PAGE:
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Development assistance in the Pacific

Australia’s Pacific Regional development program

2024-25 allocation [budget estimate]

$703.9 million

2024-25 total Australian ODA [budget estimate]

$738.3 million

2023-24 allocation [budget estimate]

$613.2 million

2023-24 total Australian ODA [budget estimate]

$723.4 million

2022-23 total Australian ODA [actual]

$489.5 million

* The Pacific Regional Program is a discrete appropriation that complements Pacific Bilateral programs. A portion of this funding is directly attributable to specific Pacific countries and this is included in their Total Australian ODA.

* The Total Australian ODA figure represents funding to the Pacific region that is not attributable to a specific country. It includes funding from the Pacific Regional Program, several other regional and global programs and other Australian government departments.

The Pacific Regional Program also received support through non-ongoing budget measures to help countries manage and recover from the impacts of COVID-19. For details on these measures, please see the Australia’s Official Development Assistance: Statistical Summary 2020-21.


COVID-19 has underscored the importance of regionalism – addressing common challenges together, harnessing shared strengths and delivering practical benefits to all Pacific people.

The Pacific’s long established regional organisations, the Pacific Islands Forum, the Pacific Community (SPC) and the Council of Regional Organisations of the Pacific (CROP) agencies have responded quickly to COVID-19. Forum members established the Pacific Humanitarian Pathway for COVID-19 – the only regional initiative of its kind in the world and a powerful demonstration of the Forum’s capacity to respond to this crisis.

Australia's response to COVID-19 in the Pacific is at the forefront of our focus on strengthening engagement in the Pacific, one of Australia's highest foreign policy priorities. It has strengthened our co-operation in helping to grow economies, build resilience, and enhance regional stability. The Pacific Regional Program adds value where it is more efficient and effective to work through regional approaches and complements our Pacific bilateral programs in support of a stable, secure and prosperous Pacific.

Our Pacific Regional Program addresses the health, economic and social challenges presented by COVID-19 through regional and coordinated solutions. We are committed to listening and working together with our partners across the Pacific, including to deliver on the 2050 Strategy for the Blue Pacific Continent. Our Pacific Regional Program is aligned to the Partnerships for Recovery: Australia’s COVID-19 Development Response, with details outlined in a Pacific Regional COVID-19 Development Response Plan. The Pacific Regional Program complements our global and bilateral investments in Pacific countries.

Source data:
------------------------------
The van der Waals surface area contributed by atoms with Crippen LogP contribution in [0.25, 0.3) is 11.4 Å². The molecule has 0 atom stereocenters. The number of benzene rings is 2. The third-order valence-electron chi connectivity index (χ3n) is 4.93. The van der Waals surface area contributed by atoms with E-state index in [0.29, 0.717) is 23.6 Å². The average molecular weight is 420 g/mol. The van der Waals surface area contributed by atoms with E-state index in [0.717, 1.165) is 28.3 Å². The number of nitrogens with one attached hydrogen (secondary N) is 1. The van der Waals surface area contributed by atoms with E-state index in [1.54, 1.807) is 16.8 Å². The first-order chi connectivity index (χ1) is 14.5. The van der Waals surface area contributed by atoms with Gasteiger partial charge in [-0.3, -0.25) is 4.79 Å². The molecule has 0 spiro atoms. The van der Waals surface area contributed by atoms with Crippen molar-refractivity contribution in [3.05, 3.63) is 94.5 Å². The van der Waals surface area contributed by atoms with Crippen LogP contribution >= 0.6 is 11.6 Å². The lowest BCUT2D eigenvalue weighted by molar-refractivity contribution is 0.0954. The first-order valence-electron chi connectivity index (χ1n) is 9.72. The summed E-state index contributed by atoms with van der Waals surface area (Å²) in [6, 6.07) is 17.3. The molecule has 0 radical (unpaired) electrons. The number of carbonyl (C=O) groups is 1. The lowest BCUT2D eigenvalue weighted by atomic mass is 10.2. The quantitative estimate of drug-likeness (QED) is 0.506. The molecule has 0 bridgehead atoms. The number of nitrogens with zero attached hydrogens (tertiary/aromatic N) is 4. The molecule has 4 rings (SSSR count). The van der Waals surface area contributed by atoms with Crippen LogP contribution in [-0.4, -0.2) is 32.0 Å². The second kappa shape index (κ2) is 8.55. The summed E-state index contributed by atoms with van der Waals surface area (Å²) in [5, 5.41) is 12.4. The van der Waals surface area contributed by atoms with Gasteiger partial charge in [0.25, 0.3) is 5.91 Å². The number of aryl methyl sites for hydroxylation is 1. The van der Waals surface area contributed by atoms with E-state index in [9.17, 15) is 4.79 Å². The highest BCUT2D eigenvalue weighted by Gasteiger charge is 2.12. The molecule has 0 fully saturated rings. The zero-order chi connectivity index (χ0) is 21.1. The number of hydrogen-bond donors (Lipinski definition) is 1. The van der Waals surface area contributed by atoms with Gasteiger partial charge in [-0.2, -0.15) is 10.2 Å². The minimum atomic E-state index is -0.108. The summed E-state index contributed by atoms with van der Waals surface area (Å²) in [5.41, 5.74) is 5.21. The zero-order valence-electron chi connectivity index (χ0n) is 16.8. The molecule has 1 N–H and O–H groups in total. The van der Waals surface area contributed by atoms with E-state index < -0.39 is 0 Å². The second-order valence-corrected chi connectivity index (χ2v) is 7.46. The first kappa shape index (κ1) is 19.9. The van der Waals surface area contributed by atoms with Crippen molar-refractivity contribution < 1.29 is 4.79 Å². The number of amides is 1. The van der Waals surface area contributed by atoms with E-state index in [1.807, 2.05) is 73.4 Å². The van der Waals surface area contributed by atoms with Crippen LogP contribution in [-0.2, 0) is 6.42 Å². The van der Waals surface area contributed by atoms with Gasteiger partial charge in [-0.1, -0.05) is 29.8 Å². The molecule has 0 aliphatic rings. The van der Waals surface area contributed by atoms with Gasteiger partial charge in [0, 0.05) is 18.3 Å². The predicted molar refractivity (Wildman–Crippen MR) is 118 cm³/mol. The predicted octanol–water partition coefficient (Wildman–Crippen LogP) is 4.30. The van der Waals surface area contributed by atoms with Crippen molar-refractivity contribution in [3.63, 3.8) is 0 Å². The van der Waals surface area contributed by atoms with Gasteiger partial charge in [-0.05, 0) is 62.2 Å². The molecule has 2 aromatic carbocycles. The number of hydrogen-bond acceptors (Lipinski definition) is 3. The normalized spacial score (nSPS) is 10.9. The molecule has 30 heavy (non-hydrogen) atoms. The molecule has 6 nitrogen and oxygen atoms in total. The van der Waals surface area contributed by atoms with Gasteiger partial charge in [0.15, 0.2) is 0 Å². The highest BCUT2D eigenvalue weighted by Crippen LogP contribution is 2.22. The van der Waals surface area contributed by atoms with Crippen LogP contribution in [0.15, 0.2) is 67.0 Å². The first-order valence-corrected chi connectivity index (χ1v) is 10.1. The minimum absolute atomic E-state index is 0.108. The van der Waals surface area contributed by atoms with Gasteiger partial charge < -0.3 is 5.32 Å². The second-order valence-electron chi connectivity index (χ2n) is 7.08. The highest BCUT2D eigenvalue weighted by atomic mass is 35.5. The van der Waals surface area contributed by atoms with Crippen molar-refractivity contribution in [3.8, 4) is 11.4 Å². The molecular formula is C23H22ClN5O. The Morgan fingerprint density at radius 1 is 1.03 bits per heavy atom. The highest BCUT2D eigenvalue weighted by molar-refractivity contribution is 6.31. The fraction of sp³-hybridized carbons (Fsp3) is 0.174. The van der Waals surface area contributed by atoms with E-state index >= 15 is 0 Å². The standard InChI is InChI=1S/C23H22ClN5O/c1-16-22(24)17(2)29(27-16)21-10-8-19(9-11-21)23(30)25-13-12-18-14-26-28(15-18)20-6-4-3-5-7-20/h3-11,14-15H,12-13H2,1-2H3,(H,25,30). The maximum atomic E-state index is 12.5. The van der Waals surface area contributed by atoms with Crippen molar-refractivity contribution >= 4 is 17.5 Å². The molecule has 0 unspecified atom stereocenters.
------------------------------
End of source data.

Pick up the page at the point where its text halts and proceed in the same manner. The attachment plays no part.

Pillar 1 – health security

Australia is working with the World Health Organization (WHO), the Pacific Community (SPC) Public Health Division and other partners to respond to COVID-19.

We are working with Ministers and senior officials to identify and tackle common health challenges. This policy dialogue has included COVID-19 but also important challenges, like non-communicable diseases. Within a COVID-19 context, the regional program works to strengthen regional health governance and policy, and deliver services or training where economies of scale are achieved from a regional or multi-country approach.

Australia is upskilling health workers to respond to COVID-19, and working with the IPPF (International Planned Parenthood Federation) and UNFPA to ensure women are provided with accessible sexual and reproductive health services. We are also continuing our partnership with the Australian Therapeutic Goods Administration and its regional counterparts to ensure safe drug supply.

Globally, partnerships are providing WASH support in the region, and our partnership with Water for Women supports WASH services in four Pacific countries. Our partnership with the Pacific Water and Wastewater Association supports 31 Pacific water utilities.

Further information on regional investments addressing health security can be found at:

Pillar 2 – stability

Australia is working more closely than ever with the Pacific on issues of greatest concern, including climate change. Consistent with the Forum leaders’ Kainaki II Declaration for Urgent Climate Change Action Now, Australia is investing in building the Pacific’s climate change and disaster resilience. Through the Australia Pacific Climate Partnership, we are integrating resilience into COVID-19 responses, with an emphasis on gender equality and social inclusion.